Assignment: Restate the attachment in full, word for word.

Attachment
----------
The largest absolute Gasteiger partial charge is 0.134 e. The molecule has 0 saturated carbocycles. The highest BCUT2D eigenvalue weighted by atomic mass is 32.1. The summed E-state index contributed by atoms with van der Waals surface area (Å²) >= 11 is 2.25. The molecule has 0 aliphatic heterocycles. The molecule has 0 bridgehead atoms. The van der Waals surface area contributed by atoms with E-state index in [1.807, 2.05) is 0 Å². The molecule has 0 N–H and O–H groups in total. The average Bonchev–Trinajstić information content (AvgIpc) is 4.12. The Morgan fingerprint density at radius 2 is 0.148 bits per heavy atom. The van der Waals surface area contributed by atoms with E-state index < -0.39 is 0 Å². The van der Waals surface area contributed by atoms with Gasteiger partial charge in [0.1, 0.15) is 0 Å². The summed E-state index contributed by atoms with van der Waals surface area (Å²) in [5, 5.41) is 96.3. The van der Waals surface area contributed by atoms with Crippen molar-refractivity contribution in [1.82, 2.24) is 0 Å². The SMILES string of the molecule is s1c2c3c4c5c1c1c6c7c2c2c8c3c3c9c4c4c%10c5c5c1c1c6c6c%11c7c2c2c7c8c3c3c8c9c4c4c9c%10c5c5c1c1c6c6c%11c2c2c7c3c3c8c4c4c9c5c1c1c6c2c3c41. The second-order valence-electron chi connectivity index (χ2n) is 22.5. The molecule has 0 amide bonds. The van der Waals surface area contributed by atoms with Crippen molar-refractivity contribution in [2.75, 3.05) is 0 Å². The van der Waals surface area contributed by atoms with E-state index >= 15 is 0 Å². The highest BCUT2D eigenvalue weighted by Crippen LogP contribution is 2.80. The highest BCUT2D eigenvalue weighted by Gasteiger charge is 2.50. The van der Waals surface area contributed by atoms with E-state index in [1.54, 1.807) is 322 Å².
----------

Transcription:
The largest absolute Gasteiger partial charge is 0.134 e. The molecule has 0 saturated carbocycles. The highest BCUT2D eigenvalue weighted by atomic mass is 32.1. The summed E-state index contributed by atoms with van der Waals surface area (Å²) >= 11 is 2.25. The molecule has 0 aliphatic heterocycles. The molecule has 0 bridgehead atoms. The van der Waals surface area contributed by atoms with E-state index in [1.807, 2.05) is 0 Å². The molecule has 0 N–H and O–H groups in total. The average Bonchev–Trinajstić information content (AvgIpc) is 4.12. The Morgan fingerprint density at radius 2 is 0.148 bits per heavy atom. The van der Waals surface area contributed by atoms with E-state index < -0.39 is 0 Å². The van der Waals surface area contributed by atoms with Gasteiger partial charge in [0.1, 0.15) is 0 Å². The summed E-state index contributed by atoms with van der Waals surface area (Å²) in [5, 5.41) is 96.3. The van der Waals surface area contributed by atoms with Crippen molar-refractivity contribution in [1.82, 2.24) is 0 Å². The SMILES string of the molecule is s1c2c3c4c5c1c1c6c7c2c2c8c3c3c9c4c4c%10c5c5c1c1c6c6c%11c7c2c2c7c8c3c3c8c9c4c4c9c%10c5c5c1c1c6c6c%11c2c2c7c3c3c8c4c4c9c5c1c1c6c2c3c41. The second-order valence-electron chi connectivity index (χ2n) is 22.5. The molecule has 0 amide bonds. The van der Waals surface area contributed by atoms with Crippen molar-refractivity contribution in [2.75, 3.05) is 0 Å². The van der Waals surface area contributed by atoms with E-state index >= 15 is 0 Å². The highest BCUT2D eigenvalue weighted by Crippen LogP contribution is 2.80. The highest BCUT2D eigenvalue weighted by Gasteiger charge is 2.50. The van der Waals surface area contributed by atoms with E-state index in [1.54, 1.807) is 322 Å².